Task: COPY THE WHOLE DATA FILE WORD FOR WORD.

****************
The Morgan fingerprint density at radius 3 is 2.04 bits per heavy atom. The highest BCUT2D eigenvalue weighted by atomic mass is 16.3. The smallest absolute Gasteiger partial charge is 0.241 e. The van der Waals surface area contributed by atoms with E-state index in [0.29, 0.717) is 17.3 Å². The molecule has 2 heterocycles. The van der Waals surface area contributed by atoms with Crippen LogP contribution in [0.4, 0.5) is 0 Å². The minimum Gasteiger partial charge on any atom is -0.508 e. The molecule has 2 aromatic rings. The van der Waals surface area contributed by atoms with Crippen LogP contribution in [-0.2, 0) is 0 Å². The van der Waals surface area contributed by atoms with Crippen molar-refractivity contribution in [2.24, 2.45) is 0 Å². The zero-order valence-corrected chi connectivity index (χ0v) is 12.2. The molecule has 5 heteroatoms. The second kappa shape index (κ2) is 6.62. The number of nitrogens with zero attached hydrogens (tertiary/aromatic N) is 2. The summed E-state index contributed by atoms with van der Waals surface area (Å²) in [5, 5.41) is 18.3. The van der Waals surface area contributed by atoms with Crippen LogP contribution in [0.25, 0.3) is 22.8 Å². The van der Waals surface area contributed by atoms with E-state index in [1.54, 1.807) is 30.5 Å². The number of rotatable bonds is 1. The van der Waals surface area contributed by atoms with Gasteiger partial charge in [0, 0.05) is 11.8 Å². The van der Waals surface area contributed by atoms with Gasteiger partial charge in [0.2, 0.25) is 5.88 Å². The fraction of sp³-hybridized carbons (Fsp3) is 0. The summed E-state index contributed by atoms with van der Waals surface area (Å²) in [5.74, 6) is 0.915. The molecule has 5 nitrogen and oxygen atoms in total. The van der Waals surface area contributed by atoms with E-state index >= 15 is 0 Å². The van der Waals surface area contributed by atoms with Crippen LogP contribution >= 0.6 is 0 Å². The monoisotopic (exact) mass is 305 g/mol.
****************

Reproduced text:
The Morgan fingerprint density at radius 3 is 2.04 bits per heavy atom. The highest BCUT2D eigenvalue weighted by atomic mass is 16.3. The smallest absolute Gasteiger partial charge is 0.241 e. The van der Waals surface area contributed by atoms with E-state index in [0.29, 0.717) is 17.3 Å². The molecule has 2 heterocycles. The van der Waals surface area contributed by atoms with Crippen LogP contribution in [0.4, 0.5) is 0 Å². The minimum Gasteiger partial charge on any atom is -0.508 e. The molecule has 2 aromatic rings. The van der Waals surface area contributed by atoms with Crippen LogP contribution in [-0.2, 0) is 0 Å². The van der Waals surface area contributed by atoms with Crippen molar-refractivity contribution in [2.24, 2.45) is 0 Å². The zero-order valence-corrected chi connectivity index (χ0v) is 12.2. The molecule has 5 heteroatoms. The second kappa shape index (κ2) is 6.62. The number of nitrogens with zero attached hydrogens (tertiary/aromatic N) is 2. The summed E-state index contributed by atoms with van der Waals surface area (Å²) in [5, 5.41) is 18.3. The van der Waals surface area contributed by atoms with Crippen LogP contribution in [0.25, 0.3) is 22.8 Å². The van der Waals surface area contributed by atoms with E-state index in [1.54, 1.807) is 30.5 Å². The number of rotatable bonds is 1. The van der Waals surface area contributed by atoms with Gasteiger partial charge in [0, 0.05) is 11.8 Å². The van der Waals surface area contributed by atoms with Gasteiger partial charge in [0.2, 0.25) is 5.88 Å². The fraction of sp³-hybridized carbons (Fsp3) is 0. The summed E-state index contributed by atoms with van der Waals surface area (Å²) in [5.74, 6) is 0.915. The molecule has 5 nitrogen and oxygen atoms in total. The van der Waals surface area contributed by atoms with E-state index >= 15 is 0 Å². The van der Waals surface area contributed by atoms with Crippen LogP contribution >= 0.6 is 0 Å². The monoisotopic (exact) mass is 305 g/mol.